Visitors should ensure to travel with sufficient supplies of any required medications as it may not be possible to purchase these locally. Visitors should be aware that, due to changing weather conditions, flights can be cancelled and it may necessary to remain in Greenland longer than planned.
As Greenland is not part of the EU, the European Health Insurance Card does not provide coverage there.
The Department cannot pay for emergency medical repatriation, repatriation of remains, or expenses as a result of a personal emergency while you are abroad. Citizens are advised to purchase an appropriate travel insurance policy, where these costs will be covered, provided the terms and conditions have not been broken.
Buying comprehensive travel insurance can save visitors a lot of money if something goes wrong. It will also ensure that they get required medical attention when needed. Hospital bills can quickly run into thousands of Euro, and a medical evacuation can cost thousands more.
Not all policies are the same, and the cheapest one might be cheap for a reason. Irish citizens are advised that to make sure their policy covers all the activities planned for their trip. Insurance Ireland recommend a policy that provides a minimum medical cover of €1 million.
Your policy should cover:
- All medical care abroad, including evacuation by air ambulance, or other emergency procedures, and any other costs associated with an unexpected longer stay.
- Your entire trip, from departure to return. Consider an annual multi-trip policy if you’re making more than one trip in the year.
- 24-hour emergency service and assistance.
- Personal liability cover (in case you’re sued for causing injury or damaging property).
- Lost and stolen possessions.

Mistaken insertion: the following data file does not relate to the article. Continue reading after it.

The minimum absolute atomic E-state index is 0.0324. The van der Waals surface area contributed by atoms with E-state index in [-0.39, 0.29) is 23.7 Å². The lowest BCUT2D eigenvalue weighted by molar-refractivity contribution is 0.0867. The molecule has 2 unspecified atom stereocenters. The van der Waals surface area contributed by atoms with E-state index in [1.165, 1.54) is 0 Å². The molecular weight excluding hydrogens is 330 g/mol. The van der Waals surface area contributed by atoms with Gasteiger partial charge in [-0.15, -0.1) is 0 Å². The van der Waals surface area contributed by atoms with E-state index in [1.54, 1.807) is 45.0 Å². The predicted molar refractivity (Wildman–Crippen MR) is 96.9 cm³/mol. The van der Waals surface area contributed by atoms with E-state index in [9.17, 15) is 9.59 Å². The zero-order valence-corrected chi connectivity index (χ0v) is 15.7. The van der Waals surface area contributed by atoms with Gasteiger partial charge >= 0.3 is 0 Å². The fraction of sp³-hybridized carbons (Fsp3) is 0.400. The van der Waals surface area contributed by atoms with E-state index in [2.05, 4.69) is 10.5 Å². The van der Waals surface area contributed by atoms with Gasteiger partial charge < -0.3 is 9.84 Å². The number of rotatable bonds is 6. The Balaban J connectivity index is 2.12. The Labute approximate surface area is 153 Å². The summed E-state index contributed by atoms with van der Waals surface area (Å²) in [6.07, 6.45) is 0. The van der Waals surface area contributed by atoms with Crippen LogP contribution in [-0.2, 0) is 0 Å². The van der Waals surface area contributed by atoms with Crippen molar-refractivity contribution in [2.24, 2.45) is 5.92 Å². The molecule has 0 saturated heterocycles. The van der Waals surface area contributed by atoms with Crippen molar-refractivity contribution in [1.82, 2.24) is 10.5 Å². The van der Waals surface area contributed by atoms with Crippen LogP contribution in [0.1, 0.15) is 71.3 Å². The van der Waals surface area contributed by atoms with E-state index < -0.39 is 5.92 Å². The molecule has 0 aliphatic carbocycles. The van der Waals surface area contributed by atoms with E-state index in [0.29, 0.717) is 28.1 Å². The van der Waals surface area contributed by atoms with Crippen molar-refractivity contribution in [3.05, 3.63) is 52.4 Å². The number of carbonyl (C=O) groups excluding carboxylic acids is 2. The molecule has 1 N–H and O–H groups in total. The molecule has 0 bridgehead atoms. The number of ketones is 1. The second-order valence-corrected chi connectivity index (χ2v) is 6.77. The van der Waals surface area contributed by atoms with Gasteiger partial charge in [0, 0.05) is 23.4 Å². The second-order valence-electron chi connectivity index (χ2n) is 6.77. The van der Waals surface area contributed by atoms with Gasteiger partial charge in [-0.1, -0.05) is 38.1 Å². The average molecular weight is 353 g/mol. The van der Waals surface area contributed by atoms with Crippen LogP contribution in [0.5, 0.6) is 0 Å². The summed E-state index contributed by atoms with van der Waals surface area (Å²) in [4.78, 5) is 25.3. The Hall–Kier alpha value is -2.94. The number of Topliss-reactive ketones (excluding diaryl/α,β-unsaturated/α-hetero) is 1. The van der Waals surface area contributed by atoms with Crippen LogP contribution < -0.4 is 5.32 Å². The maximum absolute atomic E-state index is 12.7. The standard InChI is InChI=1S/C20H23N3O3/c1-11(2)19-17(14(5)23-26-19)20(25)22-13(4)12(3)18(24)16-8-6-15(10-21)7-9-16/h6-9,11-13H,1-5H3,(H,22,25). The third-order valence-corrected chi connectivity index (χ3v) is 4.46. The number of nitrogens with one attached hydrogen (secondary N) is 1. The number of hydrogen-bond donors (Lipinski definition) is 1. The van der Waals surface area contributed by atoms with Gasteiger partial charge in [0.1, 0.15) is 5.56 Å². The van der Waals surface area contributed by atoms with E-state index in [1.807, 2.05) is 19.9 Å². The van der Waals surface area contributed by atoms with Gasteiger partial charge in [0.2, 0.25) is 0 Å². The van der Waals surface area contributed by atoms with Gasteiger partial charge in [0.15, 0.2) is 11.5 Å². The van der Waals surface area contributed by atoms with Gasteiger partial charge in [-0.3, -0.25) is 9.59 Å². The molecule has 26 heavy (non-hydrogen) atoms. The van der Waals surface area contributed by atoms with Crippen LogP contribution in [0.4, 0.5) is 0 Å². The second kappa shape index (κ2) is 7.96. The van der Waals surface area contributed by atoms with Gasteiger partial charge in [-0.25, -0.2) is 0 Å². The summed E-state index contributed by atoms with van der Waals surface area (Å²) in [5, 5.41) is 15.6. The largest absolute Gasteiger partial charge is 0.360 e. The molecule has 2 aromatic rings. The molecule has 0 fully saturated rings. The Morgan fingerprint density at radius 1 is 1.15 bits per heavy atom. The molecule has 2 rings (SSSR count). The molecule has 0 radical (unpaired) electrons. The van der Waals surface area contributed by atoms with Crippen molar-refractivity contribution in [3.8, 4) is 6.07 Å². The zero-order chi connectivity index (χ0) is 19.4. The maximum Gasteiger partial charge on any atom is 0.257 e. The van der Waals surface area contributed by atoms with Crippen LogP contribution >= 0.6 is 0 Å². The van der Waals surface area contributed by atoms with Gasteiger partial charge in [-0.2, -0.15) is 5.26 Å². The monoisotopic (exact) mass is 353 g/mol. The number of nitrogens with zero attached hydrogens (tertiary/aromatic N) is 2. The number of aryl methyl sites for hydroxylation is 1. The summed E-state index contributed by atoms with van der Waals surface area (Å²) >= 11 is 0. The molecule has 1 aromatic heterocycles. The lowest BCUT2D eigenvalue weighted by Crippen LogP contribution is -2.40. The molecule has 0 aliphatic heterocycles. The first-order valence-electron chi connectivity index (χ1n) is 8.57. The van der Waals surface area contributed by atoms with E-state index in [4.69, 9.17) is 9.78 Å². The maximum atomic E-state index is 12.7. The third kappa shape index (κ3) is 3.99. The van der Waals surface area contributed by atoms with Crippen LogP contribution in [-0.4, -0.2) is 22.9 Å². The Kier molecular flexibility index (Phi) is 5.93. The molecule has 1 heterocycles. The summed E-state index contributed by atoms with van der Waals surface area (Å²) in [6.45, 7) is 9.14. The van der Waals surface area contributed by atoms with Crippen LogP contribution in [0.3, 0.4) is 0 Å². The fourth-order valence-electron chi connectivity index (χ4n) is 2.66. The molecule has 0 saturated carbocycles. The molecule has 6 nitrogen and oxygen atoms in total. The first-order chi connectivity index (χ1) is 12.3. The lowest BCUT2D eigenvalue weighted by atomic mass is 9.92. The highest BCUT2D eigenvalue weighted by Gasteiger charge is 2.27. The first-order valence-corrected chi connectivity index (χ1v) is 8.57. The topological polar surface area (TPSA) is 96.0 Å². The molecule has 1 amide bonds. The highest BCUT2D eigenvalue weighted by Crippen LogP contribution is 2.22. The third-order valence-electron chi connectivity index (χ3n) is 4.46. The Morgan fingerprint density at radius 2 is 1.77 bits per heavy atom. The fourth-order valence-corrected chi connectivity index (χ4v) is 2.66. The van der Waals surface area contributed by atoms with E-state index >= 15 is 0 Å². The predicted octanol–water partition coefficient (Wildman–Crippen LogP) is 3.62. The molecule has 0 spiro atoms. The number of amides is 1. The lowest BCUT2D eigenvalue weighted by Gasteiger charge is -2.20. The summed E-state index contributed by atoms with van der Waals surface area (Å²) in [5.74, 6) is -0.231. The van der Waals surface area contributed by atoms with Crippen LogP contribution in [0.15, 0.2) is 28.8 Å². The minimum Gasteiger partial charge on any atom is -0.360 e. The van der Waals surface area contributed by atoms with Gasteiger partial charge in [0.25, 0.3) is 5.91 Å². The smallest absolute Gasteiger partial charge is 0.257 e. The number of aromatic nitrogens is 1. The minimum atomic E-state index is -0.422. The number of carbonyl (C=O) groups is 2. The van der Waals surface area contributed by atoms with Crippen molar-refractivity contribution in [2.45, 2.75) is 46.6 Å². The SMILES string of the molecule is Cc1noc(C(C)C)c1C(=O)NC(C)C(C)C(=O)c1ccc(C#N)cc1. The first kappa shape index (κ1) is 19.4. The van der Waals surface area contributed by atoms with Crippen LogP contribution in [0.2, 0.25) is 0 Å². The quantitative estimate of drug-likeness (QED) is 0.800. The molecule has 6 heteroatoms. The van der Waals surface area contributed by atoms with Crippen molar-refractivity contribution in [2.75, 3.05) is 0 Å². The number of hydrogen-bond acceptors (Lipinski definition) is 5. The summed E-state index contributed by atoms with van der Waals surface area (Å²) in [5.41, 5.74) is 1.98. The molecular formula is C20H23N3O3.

- Cancellation and curtailment.
- Any extra activities you intend to do that are excluded from standard policies (e.g. water sport activities such as jet skiing or other extreme sports).
Exclusions: Visitors should be aware that most insurance policies will not cover drink or drug-related incidents.
The currency in Greenland is the Danish krone. Cash is used for payment less frequently than in Ireland, although ATMs are easy to find. Credit and debit cards are commonly used for payments, although foreign cards can attract a surcharge.
Please note that, if you require assistance in the case of emergency while the Embassy is closed, citizens can contact the main Embassy number, +45 3547 3200, and leave a message on the Duty Officer mailbox.
This mailbox is monitored regularly.
Embassy of Ireland
Tel: +45 3547 3200
Get travel and medical insurance
Before travelling, the Department strongly recommends that you obtain comprehensive travel insurance which will cover all overseas medical costs, including medical repatriation/evacuation, repatriation of remains and legal costs. You should check any exclusions and, in particular, that your policy covers you for the activities you want to undertake.